Commercial orbital fuel depots servicing geostationary orbit

Many geostationary satellites are running out of propellant before the end of their useful life. Replacing them costs hundreds of millions of dollars.

By 2025 we expect to see several missions launching vehicles designed to extend the life of these GEO assets and the commercial use of “fuel depots,” enabled by decreasing launch costs. Fuel depots will provide propellant to the service vehicles so they may continue to extend other customers’ operations.

Geostationary satellites appear to hang over the same spot on Earth, performing services like communications, weather monitoring, and surveillance. Their orbit is very specific, around the equator (orbital inclination of zero) at about 22,300 miles altitude. From that high up, the view of Earth is expansive (you’d only need 5 or 6 satellites to have a simultaneous view of the entire equatorial region vs. the 100s-1000s of satellites required in low-Earth orbit). Their missions also typically require more instrumentation and power which significantly grow their size as compared to the low-Earth orbit (LEO) satellites providing low latency broadband data services.

Current use cases for commercial orbital fuel depots include:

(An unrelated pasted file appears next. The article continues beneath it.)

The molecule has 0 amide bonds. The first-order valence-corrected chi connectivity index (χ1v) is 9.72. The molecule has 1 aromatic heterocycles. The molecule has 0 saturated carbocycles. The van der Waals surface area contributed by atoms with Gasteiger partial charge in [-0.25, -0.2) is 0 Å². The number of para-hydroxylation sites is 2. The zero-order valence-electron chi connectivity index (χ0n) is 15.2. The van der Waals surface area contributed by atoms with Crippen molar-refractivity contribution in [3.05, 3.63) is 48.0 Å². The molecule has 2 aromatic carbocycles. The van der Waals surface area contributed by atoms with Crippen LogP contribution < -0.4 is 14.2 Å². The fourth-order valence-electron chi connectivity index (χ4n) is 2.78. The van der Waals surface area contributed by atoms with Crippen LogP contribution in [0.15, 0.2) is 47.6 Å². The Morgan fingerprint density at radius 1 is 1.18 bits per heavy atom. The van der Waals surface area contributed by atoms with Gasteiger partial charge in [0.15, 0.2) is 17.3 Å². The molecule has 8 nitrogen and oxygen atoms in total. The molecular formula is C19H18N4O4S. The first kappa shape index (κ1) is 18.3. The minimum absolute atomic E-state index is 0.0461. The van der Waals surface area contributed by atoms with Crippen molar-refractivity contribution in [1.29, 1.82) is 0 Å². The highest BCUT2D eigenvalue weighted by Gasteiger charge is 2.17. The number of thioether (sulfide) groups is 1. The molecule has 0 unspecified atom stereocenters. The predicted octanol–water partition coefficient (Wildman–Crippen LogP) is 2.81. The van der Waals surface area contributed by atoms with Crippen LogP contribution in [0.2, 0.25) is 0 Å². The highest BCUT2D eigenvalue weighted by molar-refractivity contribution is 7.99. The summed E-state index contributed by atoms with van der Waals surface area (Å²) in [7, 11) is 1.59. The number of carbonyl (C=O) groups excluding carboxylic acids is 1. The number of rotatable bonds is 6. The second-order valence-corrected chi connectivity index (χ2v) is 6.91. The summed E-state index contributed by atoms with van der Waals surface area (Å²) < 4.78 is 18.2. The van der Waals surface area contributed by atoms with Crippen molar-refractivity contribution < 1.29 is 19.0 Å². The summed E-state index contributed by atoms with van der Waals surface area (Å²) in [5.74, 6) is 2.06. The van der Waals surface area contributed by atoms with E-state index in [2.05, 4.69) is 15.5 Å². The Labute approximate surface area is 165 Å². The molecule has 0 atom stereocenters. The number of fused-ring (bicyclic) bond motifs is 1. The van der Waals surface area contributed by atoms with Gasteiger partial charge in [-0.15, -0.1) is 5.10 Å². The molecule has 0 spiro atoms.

• In-orbit refueling currently performed by the expendable, unmanned Russian Progress craft. Storable propellant used is unsymmetrical dimethylhydrazine ((CH3)2NNH2) as the fuel and nitrogen tetroxide (N2O4) as the oxidizer. (“Hypergolics” that ignite upon contact with each other). Fuel transferred through fluid connectors in the docking hardware.

    An unpiloted Progress vehicle approaches the ISS carrying 1,653 pounds of propellant. Source: NASA

  • A robotic refueling mission (RRM) in 2013 on the International Space Station demonstrated more complex operations on satellite hardware that had not been designed for refueling. Activities included peeling back thermal insulation, unscrewing and replacing caps, and opening fuel valves to transfer liquid ethanol (a safe simulant of satellite propellant hydrazine).
  • SpaceLogistics of Northrop Grumman used its Mission Extension Vehicles (MEVs) in 2020 and again in 2021 to extend the operational life of several-ton communications satellites by five years. The satellites were designed and deployed before on-orbit servicing was even possible. The intent is that after five years, the MEVs will have capacity to move on to service other satellites. SpaceLogistics announced plans for 7 additional missions into 2026 (at the CONFERS Global Satellite Servicing Forum 2021).
  • OrbitFab deployed its first fuel depot in June of 2021. The propellant is 100 lbs. of high-test peroxide, a green alternative to hydrazine.